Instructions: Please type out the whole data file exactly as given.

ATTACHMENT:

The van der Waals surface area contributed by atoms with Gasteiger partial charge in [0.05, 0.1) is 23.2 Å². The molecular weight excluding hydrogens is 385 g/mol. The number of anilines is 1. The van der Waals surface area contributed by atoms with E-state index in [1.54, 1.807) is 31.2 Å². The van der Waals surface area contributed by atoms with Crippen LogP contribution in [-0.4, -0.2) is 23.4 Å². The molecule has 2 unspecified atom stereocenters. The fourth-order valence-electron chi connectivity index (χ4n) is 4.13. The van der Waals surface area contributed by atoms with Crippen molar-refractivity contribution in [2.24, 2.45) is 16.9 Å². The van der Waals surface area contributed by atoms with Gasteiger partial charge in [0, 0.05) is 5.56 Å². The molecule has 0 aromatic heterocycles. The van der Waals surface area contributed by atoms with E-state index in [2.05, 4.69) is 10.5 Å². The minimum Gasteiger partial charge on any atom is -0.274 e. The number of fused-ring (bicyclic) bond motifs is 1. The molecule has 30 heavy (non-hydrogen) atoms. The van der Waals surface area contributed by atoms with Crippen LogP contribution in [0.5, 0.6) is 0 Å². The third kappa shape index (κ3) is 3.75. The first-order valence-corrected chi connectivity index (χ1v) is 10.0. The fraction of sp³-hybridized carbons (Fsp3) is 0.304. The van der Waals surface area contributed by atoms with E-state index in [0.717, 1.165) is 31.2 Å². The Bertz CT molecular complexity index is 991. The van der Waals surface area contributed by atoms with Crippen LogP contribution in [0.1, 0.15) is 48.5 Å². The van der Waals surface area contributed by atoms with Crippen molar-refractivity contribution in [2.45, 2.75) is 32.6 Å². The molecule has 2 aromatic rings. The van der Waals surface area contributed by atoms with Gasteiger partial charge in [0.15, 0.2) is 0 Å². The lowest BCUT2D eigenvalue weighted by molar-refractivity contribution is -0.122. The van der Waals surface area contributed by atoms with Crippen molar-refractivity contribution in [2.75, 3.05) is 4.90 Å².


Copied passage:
The van der Waals surface area contributed by atoms with Gasteiger partial charge in [0.05, 0.1) is 23.2 Å². The molecular weight excluding hydrogens is 385 g/mol. The number of anilines is 1. The van der Waals surface area contributed by atoms with E-state index in [1.54, 1.807) is 31.2 Å². The van der Waals surface area contributed by atoms with Crippen LogP contribution in [-0.4, -0.2) is 23.4 Å². The molecule has 2 unspecified atom stereocenters. The fourth-order valence-electron chi connectivity index (χ4n) is 4.13. The van der Waals surface area contributed by atoms with Crippen molar-refractivity contribution in [2.24, 2.45) is 16.9 Å². The van der Waals surface area contributed by atoms with Gasteiger partial charge in [0, 0.05) is 5.56 Å². The molecule has 0 aromatic heterocycles. The van der Waals surface area contributed by atoms with E-state index in [2.05, 4.69) is 10.5 Å². The minimum Gasteiger partial charge on any atom is -0.274 e. The number of fused-ring (bicyclic) bond motifs is 1. The molecule has 30 heavy (non-hydrogen) atoms. The van der Waals surface area contributed by atoms with Crippen LogP contribution in [0.5, 0.6) is 0 Å². The third kappa shape index (κ3) is 3.75. The first-order valence-corrected chi connectivity index (χ1v) is 10.0. The fraction of sp³-hybridized carbons (Fsp3) is 0.304. The van der Waals surface area contributed by atoms with E-state index in [0.717, 1.165) is 31.2 Å². The Bertz CT molecular complexity index is 991. The van der Waals surface area contributed by atoms with Crippen LogP contribution in [0.1, 0.15) is 48.5 Å². The van der Waals surface area contributed by atoms with Crippen molar-refractivity contribution in [2.45, 2.75) is 32.6 Å². The molecule has 2 aromatic rings. The van der Waals surface area contributed by atoms with Gasteiger partial charge in [0.15, 0.2) is 0 Å². The lowest BCUT2D eigenvalue weighted by molar-refractivity contribution is -0.122. The van der Waals surface area contributed by atoms with Crippen molar-refractivity contribution in [2.75, 3.05) is 4.90 Å².